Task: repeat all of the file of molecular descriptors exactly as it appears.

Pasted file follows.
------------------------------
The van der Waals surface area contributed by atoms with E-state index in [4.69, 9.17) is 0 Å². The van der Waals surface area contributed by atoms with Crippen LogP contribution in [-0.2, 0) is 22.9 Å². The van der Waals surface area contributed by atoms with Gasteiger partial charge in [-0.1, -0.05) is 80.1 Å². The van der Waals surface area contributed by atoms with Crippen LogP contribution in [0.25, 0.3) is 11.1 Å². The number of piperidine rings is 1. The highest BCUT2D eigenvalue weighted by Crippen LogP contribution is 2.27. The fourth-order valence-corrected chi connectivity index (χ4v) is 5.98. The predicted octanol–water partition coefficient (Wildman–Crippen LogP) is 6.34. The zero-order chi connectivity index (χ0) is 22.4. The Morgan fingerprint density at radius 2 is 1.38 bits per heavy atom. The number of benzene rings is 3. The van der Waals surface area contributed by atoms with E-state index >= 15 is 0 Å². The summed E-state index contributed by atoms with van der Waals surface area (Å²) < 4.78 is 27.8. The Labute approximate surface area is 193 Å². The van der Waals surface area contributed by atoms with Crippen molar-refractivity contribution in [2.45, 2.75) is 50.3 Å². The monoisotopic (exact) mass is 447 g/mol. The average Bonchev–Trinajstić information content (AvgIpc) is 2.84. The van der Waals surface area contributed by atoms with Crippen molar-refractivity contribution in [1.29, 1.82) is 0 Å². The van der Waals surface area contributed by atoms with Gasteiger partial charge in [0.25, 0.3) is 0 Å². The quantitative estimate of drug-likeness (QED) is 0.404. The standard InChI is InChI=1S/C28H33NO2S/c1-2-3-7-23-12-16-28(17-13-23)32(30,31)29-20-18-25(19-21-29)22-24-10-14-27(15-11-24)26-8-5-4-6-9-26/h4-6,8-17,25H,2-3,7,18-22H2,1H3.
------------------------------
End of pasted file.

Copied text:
The van der Waals surface area contributed by atoms with E-state index in [4.69, 9.17) is 0 Å². The van der Waals surface area contributed by atoms with Crippen LogP contribution in [-0.2, 0) is 22.9 Å². The van der Waals surface area contributed by atoms with Gasteiger partial charge in [-0.1, -0.05) is 80.1 Å². The van der Waals surface area contributed by atoms with Crippen LogP contribution in [0.25, 0.3) is 11.1 Å². The number of piperidine rings is 1. The highest BCUT2D eigenvalue weighted by Crippen LogP contribution is 2.27. The fourth-order valence-corrected chi connectivity index (χ4v) is 5.98. The predicted octanol–water partition coefficient (Wildman–Crippen LogP) is 6.34. The zero-order chi connectivity index (χ0) is 22.4. The Morgan fingerprint density at radius 2 is 1.38 bits per heavy atom. The number of benzene rings is 3. The van der Waals surface area contributed by atoms with E-state index >= 15 is 0 Å². The summed E-state index contributed by atoms with van der Waals surface area (Å²) < 4.78 is 27.8. The Labute approximate surface area is 193 Å². The van der Waals surface area contributed by atoms with Crippen molar-refractivity contribution in [2.45, 2.75) is 50.3 Å². The monoisotopic (exact) mass is 447 g/mol. The average Bonchev–Trinajstić information content (AvgIpc) is 2.84. The van der Waals surface area contributed by atoms with Crippen molar-refractivity contribution in [1.29, 1.82) is 0 Å². The van der Waals surface area contributed by atoms with Gasteiger partial charge in [0.25, 0.3) is 0 Å². The quantitative estimate of drug-likeness (QED) is 0.404. The standard InChI is InChI=1S/C28H33NO2S/c1-2-3-7-23-12-16-28(17-13-23)32(30,31)29-20-18-25(19-21-29)22-24-10-14-27(15-11-24)26-8-5-4-6-9-26/h4-6,8-17,25H,2-3,7,18-22H2,1H3.